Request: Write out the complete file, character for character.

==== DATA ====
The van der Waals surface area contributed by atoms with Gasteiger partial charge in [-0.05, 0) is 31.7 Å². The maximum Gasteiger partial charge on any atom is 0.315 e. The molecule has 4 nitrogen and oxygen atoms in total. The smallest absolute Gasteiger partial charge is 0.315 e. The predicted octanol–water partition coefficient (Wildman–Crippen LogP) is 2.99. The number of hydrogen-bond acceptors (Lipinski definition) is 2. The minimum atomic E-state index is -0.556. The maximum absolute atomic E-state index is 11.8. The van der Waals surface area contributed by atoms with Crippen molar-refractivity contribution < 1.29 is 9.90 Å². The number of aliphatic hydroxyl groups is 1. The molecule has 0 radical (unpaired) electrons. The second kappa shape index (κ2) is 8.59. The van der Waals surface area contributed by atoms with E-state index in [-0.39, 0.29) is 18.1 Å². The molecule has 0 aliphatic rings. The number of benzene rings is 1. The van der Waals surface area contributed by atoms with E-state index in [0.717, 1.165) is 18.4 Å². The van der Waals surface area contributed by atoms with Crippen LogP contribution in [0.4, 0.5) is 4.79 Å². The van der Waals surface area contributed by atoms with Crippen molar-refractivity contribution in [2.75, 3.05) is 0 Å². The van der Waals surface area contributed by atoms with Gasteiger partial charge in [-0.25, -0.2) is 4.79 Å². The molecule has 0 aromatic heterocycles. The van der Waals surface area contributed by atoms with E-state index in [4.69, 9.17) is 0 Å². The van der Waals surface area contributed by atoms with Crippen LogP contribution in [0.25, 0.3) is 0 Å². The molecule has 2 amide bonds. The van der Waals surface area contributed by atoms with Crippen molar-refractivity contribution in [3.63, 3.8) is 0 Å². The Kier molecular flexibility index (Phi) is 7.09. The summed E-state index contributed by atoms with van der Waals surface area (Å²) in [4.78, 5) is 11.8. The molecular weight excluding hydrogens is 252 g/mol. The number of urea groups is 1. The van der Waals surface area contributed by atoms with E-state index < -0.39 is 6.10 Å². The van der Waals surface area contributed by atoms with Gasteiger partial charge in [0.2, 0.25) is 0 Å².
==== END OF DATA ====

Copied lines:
The van der Waals surface area contributed by atoms with Gasteiger partial charge in [-0.05, 0) is 31.7 Å². The maximum Gasteiger partial charge on any atom is 0.315 e. The molecule has 4 nitrogen and oxygen atoms in total. The smallest absolute Gasteiger partial charge is 0.315 e. The predicted octanol–water partition coefficient (Wildman–Crippen LogP) is 2.99. The number of hydrogen-bond acceptors (Lipinski definition) is 2. The minimum atomic E-state index is -0.556. The maximum absolute atomic E-state index is 11.8. The van der Waals surface area contributed by atoms with Crippen molar-refractivity contribution < 1.29 is 9.90 Å². The number of aliphatic hydroxyl groups is 1. The molecule has 0 radical (unpaired) electrons. The second kappa shape index (κ2) is 8.59. The van der Waals surface area contributed by atoms with E-state index in [-0.39, 0.29) is 18.1 Å². The molecule has 0 aliphatic rings. The number of benzene rings is 1. The van der Waals surface area contributed by atoms with E-state index in [0.717, 1.165) is 18.4 Å². The van der Waals surface area contributed by atoms with Crippen LogP contribution in [0.4, 0.5) is 4.79 Å². The van der Waals surface area contributed by atoms with Crippen molar-refractivity contribution in [2.75, 3.05) is 0 Å². The van der Waals surface area contributed by atoms with Gasteiger partial charge in [-0.25, -0.2) is 4.79 Å². The molecule has 0 aromatic heterocycles. The van der Waals surface area contributed by atoms with E-state index in [4.69, 9.17) is 0 Å². The van der Waals surface area contributed by atoms with Crippen LogP contribution in [0.25, 0.3) is 0 Å². The molecule has 2 amide bonds. The van der Waals surface area contributed by atoms with Crippen molar-refractivity contribution in [3.63, 3.8) is 0 Å². The Kier molecular flexibility index (Phi) is 7.09. The summed E-state index contributed by atoms with van der Waals surface area (Å²) in [4.78, 5) is 11.8. The molecular weight excluding hydrogens is 252 g/mol. The number of urea groups is 1. The van der Waals surface area contributed by atoms with E-state index < -0.39 is 6.10 Å². The van der Waals surface area contributed by atoms with Gasteiger partial charge in [0.2, 0.25) is 0 Å².